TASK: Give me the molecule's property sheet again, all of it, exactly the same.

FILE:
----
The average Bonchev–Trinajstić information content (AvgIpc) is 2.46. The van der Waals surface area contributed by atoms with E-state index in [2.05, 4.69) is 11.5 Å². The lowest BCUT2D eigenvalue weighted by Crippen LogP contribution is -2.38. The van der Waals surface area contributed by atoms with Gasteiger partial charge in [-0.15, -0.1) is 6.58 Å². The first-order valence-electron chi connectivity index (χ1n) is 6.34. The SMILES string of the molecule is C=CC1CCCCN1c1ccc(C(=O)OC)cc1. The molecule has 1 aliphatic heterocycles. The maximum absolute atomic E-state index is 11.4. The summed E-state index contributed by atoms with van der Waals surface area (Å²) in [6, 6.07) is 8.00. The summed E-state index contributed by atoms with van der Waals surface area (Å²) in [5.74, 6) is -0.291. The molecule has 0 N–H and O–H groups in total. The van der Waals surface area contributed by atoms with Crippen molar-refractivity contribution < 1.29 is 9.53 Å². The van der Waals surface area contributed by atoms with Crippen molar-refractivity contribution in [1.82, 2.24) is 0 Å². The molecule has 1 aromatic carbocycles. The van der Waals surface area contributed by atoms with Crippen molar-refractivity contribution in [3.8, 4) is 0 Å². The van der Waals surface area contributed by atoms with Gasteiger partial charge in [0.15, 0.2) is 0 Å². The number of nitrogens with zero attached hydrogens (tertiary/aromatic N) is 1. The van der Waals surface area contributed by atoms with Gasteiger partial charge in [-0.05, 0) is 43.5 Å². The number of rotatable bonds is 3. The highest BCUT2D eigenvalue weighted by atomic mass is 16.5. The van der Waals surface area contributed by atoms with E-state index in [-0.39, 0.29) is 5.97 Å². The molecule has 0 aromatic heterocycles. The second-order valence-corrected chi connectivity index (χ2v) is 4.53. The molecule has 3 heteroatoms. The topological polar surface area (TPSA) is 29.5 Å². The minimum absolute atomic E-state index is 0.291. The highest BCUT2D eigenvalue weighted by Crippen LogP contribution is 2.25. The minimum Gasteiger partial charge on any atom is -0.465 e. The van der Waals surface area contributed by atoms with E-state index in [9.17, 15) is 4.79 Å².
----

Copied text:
The average Bonchev–Trinajstić information content (AvgIpc) is 2.46. The van der Waals surface area contributed by atoms with E-state index in [2.05, 4.69) is 11.5 Å². The lowest BCUT2D eigenvalue weighted by Crippen LogP contribution is -2.38. The van der Waals surface area contributed by atoms with Gasteiger partial charge in [-0.15, -0.1) is 6.58 Å². The first-order valence-electron chi connectivity index (χ1n) is 6.34. The SMILES string of the molecule is C=CC1CCCCN1c1ccc(C(=O)OC)cc1. The molecule has 1 aliphatic heterocycles. The maximum absolute atomic E-state index is 11.4. The summed E-state index contributed by atoms with van der Waals surface area (Å²) in [6, 6.07) is 8.00. The summed E-state index contributed by atoms with van der Waals surface area (Å²) in [5.74, 6) is -0.291. The molecule has 0 N–H and O–H groups in total. The van der Waals surface area contributed by atoms with Crippen molar-refractivity contribution < 1.29 is 9.53 Å². The van der Waals surface area contributed by atoms with Crippen molar-refractivity contribution in [1.82, 2.24) is 0 Å². The molecule has 1 aromatic carbocycles. The van der Waals surface area contributed by atoms with Crippen molar-refractivity contribution in [3.8, 4) is 0 Å². The van der Waals surface area contributed by atoms with Gasteiger partial charge in [0.15, 0.2) is 0 Å². The number of nitrogens with zero attached hydrogens (tertiary/aromatic N) is 1. The van der Waals surface area contributed by atoms with Gasteiger partial charge in [-0.05, 0) is 43.5 Å². The number of rotatable bonds is 3. The highest BCUT2D eigenvalue weighted by atomic mass is 16.5. The van der Waals surface area contributed by atoms with E-state index in [-0.39, 0.29) is 5.97 Å². The molecule has 0 aromatic heterocycles. The second-order valence-corrected chi connectivity index (χ2v) is 4.53. The molecule has 3 heteroatoms. The topological polar surface area (TPSA) is 29.5 Å². The minimum absolute atomic E-state index is 0.291. The highest BCUT2D eigenvalue weighted by Crippen LogP contribution is 2.25. The minimum Gasteiger partial charge on any atom is -0.465 e. The van der Waals surface area contributed by atoms with E-state index in [9.17, 15) is 4.79 Å².